After a while I changed and not drinking seemed to feel as normal as drinking had before. The trick for me was not to stop drinking for a year, that's a long time not to do something that I am accosted to doing, but to just not drink one day at a time as in today I am not going to drink. Just for today I will not participate in my self destructive behavior, surely one day is possible I didn't drink yesterday , and I'm not drinking today. That's doable for an alcoholic addict like me. And then the days add up and I've been clean and sober for thirty-seven years, one day at a time. Occasionally I think mmmm , a nice glass of brandy would be nice or a three grain injection of morphine would take the edge off and the I think, well, I don't do that any more , that behavior would lead me back to a world of pain that I certainly do not want to return to. That was no fun at all in the long run and the urge, the desire passes and I have a glass of cold apple juice or go for a walk, play some slide guitar and the interest in the drink has past. I remember it so clearly, it was May fifth 1983 when the road that I was on changed and the stones in my pathway were gone . I was no long singing that Robert Johnson song .

I got stones in my passway, and my road seem dark as night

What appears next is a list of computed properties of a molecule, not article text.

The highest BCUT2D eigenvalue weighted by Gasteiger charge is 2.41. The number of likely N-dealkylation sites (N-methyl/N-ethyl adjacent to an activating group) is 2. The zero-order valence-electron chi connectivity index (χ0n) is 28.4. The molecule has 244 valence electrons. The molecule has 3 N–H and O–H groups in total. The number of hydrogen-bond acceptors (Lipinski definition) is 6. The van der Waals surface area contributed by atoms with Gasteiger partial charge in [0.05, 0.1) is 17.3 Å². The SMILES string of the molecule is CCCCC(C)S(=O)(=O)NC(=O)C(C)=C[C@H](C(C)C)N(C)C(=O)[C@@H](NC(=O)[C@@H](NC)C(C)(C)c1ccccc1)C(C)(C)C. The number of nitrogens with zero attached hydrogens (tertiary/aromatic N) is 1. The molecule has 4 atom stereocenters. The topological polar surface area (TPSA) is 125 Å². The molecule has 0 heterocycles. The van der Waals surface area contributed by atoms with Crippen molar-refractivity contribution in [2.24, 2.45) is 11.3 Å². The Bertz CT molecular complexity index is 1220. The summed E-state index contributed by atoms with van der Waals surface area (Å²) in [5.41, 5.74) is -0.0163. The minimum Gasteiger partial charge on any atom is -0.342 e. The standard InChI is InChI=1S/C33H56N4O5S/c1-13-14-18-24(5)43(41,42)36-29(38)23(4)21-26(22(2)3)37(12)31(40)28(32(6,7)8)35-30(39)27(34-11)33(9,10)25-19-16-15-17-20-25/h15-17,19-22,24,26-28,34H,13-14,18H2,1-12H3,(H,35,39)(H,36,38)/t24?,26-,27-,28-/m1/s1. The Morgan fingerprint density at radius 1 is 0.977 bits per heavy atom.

I got stones in my passway, and my road seem dark as night
I have pains in my heart, they have taken my appetite


aint got those blues
aint got those terrible blue
aint singing them blues no more, no more
 

Phrygian77

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Im going on about 9 months now, which is my longest stretch. At least I've been mostly sober over the last couple of years. It does get easier. I made it through the holidays without really thinking about it. I think I was tested most though buying a house, moving, and selling a house. Thankfully I didn't drink, and I didn't kill anyone, even though I really wanted to do one or the other.

Good job.
We are spending the Eve with Lumpy the drummer. He is about 7 years sober after 45 years completely hammered.

45 years? Wow, I thought my 15-16 year run was fairly bad. I know everyone's body and metabolism is different, but I didn't think anyone's liver could make it for that long.

Not a drop since October 2014

And no soda since December 2020!

Oh yeah!

That's the next step for me. I essentially replaced my daily beer consumption with diet soda. Well, and other things that are even worse, like ice cream.